writes "Hackathons are not exactly uncommon things, whether the programmers are assembled to improve a company product or simply to tackle a particular challenge. Few of them, however, offer the chance to hack the human brain. That was the reason behind the Seattle-based Allen Institute for Brain Science's week-long hackathon: give 30 participants from various universities and institutes, along with a smattering of technology companies, the chance to develop data-analysis tools based on the latest version of the Institute's Allen Brain Atlas API, which was released earlier in June. Projects and applications included that crunched a list of genes to discover disease patterns. Another translated genomic data into music—because when it comes to data-crunching and neuroscience, you can't be deadly serious all the time."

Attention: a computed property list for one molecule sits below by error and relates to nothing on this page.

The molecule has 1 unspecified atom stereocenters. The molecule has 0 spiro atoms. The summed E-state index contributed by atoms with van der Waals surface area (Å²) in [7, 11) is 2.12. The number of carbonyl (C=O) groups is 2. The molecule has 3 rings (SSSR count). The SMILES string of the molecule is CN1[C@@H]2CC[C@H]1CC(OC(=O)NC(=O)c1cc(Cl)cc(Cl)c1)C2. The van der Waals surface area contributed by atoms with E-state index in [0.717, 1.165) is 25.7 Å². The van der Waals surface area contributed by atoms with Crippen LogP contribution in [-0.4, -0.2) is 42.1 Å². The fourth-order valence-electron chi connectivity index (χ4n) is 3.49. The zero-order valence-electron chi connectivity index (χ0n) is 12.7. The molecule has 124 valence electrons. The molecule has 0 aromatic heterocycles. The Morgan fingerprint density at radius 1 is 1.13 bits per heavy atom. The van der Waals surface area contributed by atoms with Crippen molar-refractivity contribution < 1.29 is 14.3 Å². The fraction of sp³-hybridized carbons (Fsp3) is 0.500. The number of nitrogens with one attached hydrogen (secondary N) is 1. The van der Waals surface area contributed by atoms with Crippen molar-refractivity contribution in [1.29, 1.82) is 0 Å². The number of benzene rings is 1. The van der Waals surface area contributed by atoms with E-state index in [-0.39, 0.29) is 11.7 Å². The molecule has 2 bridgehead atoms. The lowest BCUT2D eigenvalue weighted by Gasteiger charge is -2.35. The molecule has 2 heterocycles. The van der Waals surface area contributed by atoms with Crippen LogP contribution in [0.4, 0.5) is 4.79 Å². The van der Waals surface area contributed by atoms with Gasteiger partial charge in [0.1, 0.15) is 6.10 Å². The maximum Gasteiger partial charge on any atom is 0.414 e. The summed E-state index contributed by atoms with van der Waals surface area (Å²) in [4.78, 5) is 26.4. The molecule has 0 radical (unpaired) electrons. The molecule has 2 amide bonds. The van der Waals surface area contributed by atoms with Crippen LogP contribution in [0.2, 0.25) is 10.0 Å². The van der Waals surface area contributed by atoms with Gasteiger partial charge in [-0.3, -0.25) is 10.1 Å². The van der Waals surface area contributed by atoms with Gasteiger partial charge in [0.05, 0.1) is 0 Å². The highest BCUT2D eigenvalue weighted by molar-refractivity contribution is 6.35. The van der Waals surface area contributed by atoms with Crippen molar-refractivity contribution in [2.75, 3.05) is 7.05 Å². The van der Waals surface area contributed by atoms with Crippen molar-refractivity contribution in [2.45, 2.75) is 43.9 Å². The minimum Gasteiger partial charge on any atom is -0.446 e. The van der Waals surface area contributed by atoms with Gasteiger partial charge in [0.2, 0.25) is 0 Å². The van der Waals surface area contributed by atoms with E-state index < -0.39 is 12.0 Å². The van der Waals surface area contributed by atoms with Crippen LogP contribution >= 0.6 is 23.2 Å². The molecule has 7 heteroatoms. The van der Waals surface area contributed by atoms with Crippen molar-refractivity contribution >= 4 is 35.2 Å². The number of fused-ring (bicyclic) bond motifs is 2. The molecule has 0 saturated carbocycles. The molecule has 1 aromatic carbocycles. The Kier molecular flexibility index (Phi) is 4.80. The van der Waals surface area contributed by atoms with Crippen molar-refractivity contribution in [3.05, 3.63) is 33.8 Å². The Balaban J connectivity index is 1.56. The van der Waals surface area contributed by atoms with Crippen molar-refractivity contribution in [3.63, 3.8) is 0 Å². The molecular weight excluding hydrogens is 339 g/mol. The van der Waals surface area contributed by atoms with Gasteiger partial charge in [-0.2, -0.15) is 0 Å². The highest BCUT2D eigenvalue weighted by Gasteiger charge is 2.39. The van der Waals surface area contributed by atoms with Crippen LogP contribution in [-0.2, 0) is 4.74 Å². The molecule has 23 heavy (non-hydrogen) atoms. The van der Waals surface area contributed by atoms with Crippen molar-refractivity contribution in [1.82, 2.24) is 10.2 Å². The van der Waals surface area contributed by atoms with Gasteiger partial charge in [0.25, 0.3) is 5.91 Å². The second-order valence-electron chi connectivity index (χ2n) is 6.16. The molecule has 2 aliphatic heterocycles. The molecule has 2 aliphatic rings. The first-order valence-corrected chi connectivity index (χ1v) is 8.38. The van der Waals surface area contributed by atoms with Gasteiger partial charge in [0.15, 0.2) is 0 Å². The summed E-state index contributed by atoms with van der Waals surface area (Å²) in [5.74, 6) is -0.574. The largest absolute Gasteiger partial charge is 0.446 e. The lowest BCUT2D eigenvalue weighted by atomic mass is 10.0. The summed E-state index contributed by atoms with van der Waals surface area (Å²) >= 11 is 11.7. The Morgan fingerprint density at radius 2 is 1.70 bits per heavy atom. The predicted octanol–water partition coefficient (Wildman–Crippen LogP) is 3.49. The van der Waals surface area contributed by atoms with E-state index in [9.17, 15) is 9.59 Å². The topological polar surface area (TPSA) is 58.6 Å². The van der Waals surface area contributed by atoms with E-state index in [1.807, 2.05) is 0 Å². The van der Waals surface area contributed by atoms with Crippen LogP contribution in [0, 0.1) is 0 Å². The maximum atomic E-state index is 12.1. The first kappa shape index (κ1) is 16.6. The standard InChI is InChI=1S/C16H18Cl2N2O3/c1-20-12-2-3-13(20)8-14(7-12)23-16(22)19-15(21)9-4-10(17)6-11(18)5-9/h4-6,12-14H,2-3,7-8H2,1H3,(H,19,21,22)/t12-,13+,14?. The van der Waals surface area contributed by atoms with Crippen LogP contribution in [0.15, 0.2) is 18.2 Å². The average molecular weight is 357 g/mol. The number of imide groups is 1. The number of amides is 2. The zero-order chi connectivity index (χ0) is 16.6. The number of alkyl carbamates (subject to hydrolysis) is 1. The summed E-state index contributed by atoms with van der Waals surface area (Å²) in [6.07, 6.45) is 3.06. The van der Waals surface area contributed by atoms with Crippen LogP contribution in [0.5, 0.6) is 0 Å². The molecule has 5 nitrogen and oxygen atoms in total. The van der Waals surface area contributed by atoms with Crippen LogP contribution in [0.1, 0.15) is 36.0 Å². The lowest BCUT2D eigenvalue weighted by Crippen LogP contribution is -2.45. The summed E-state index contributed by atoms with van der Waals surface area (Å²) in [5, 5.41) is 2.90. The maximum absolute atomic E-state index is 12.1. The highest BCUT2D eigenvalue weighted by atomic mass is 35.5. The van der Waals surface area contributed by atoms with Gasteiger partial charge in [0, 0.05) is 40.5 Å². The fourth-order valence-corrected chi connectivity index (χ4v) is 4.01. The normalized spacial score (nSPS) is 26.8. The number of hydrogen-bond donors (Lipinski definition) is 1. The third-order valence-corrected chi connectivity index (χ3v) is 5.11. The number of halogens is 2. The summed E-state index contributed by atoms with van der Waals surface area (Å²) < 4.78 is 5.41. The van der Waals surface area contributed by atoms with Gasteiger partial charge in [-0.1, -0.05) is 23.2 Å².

Be careful what you wish for, though, in applying AI to regular I: New submitter jontyl writes of a project led by Google's Dr Jeff Dean which used a "16,000 processor array to create a brain-style 'neural network' with more than a billion connections
." Says the article: "There's a certain grim inevitability to the fact that the YouTube company's creation began watching stills from cat videos."